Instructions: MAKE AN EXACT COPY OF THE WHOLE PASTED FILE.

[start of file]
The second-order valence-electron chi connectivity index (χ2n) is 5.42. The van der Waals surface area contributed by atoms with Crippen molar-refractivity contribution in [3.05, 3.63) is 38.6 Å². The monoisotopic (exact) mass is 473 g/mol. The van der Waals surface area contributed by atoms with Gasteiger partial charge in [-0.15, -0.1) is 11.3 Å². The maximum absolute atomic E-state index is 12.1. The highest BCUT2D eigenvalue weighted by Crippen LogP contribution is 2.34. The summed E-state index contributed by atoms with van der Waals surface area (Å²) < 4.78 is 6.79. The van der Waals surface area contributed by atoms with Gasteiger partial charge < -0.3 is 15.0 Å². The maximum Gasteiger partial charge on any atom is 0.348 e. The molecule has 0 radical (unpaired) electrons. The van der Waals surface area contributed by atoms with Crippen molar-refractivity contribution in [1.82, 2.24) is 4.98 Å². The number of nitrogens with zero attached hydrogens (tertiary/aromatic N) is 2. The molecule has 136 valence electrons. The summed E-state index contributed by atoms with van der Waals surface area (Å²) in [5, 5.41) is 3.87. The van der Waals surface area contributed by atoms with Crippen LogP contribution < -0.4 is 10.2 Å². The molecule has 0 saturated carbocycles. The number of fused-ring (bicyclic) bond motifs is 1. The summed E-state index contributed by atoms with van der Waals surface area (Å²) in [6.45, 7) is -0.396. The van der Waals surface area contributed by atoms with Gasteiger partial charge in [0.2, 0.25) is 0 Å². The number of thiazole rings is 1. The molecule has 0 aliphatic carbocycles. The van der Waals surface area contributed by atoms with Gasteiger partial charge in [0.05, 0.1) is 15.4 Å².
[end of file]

The second-order valence-electron chi connectivity index (χ2n) is 5.42. The van der Waals surface area contributed by atoms with Crippen molar-refractivity contribution in [3.05, 3.63) is 38.6 Å². The monoisotopic (exact) mass is 473 g/mol. The van der Waals surface area contributed by atoms with Gasteiger partial charge in [-0.15, -0.1) is 11.3 Å². The maximum absolute atomic E-state index is 12.1. The highest BCUT2D eigenvalue weighted by Crippen LogP contribution is 2.34. The summed E-state index contributed by atoms with van der Waals surface area (Å²) < 4.78 is 6.79. The van der Waals surface area contributed by atoms with Gasteiger partial charge < -0.3 is 15.0 Å². The maximum Gasteiger partial charge on any atom is 0.348 e. The molecule has 0 radical (unpaired) electrons. The van der Waals surface area contributed by atoms with Crippen molar-refractivity contribution in [1.82, 2.24) is 4.98 Å². The number of nitrogens with zero attached hydrogens (tertiary/aromatic N) is 2. The molecule has 136 valence electrons. The summed E-state index contributed by atoms with van der Waals surface area (Å²) in [5, 5.41) is 3.87. The van der Waals surface area contributed by atoms with Crippen LogP contribution < -0.4 is 10.2 Å². The molecule has 0 saturated carbocycles. The number of fused-ring (bicyclic) bond motifs is 1. The summed E-state index contributed by atoms with van der Waals surface area (Å²) in [6.45, 7) is -0.396. The van der Waals surface area contributed by atoms with Gasteiger partial charge in [0.2, 0.25) is 0 Å². The number of thiazole rings is 1. The molecule has 0 aliphatic carbocycles. The van der Waals surface area contributed by atoms with Gasteiger partial charge in [0.05, 0.1) is 15.4 Å².